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Columbus’ Hot Streak Continues with Hyperion’s Battery Tech Investment

Columbus’ Hot Streak Continues with Hyperion’s Battery Tech Investment

Fresh off Intel’s historic announcement, Columbus is in line for another major tech investment.

Hyperion, a hydrogen power company, will invest more than $297 million in a new facility on the west side of Columbus to make its next-generation hydrogen fuel cell. The fuel cells will power its new line of stationary and mobile energy storage products, including its XP-1 hypercar. 

Just days after Intel announced plans to invest $20 billion to set up chipmaking operations in suburban Columbus, area officials are celebrating another major win. Hyperion expects to create 680 jobs over the next six years, with an annual payroll of $58 million.


“Columbus' west side has always been a hub for manufacturing and innovation, and Hyperion will bring a fresh wave of investment and activity that will create opportunity for residents in Westland, the Hilltop and beyond,” Columbus Mayor Andrew J. Ginther said. “Columbus' public and private sectors are committed to leadership in clean energy, technology, cutting-edge manufacturing and the future of mobility, and I am delighted that Hyperion will join us in driving our growth."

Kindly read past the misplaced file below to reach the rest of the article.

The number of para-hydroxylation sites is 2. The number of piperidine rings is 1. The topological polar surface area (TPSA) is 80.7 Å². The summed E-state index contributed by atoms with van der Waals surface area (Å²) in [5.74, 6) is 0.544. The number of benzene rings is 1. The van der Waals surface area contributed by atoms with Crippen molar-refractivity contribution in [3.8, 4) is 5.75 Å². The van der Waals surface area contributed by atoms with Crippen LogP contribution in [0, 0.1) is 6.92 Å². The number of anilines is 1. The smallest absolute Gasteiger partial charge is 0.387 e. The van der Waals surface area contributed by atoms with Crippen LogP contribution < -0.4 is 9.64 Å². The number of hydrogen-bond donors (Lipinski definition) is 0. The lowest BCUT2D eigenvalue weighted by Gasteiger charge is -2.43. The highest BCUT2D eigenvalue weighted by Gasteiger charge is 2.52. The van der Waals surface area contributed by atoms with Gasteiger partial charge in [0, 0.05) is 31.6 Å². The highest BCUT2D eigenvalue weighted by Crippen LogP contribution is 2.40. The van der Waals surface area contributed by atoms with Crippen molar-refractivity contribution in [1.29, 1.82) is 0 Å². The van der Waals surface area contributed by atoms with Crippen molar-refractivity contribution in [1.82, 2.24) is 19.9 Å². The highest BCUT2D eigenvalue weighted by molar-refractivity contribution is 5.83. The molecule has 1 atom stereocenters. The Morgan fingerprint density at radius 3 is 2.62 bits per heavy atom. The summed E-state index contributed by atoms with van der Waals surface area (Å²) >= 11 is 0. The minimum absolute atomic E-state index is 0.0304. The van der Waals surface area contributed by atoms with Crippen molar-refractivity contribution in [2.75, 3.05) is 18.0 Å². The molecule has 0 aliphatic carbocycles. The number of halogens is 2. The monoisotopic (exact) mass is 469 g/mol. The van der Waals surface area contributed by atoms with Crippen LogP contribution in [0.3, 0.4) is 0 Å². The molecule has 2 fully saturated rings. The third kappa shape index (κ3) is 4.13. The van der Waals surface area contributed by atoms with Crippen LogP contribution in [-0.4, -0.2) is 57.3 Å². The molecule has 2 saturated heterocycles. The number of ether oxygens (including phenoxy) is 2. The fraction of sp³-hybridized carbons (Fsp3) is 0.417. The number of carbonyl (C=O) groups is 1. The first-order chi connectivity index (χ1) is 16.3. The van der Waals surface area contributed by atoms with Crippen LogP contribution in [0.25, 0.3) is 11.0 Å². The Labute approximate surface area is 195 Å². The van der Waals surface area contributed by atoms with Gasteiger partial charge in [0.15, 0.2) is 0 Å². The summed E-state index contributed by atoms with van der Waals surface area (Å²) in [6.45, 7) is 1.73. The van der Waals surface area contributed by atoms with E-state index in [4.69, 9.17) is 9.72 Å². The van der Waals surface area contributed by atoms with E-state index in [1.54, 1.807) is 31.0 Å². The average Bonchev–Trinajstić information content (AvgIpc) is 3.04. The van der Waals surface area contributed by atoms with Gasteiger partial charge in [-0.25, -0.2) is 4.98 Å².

Hyperion was founded in Columbus in 2011 but moved to southern California. The return comes as other hydrogen technology companies also recently made Columbus home.

“After 10 years of development, we are thrilled to bring our hydrogen technology back to Columbus where it all started,” said CEO Angelo Kafantaris, an Ohio native. “Building the XP-1 allowed us to test and refine our fuel cell technology, allowing us to create the most advanced green hydrogen fuel cell stack for a number of different applications.”

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Hyperion will renovate a building that once housed the printing operations of the Columbus Dispatch, saying the layout mirrors the needs of its fuel cell membrane coating process. Hyperion expects to begin production in 2023.

Hydrogen power is touted as a key technology for reducing carbon emissions globally.

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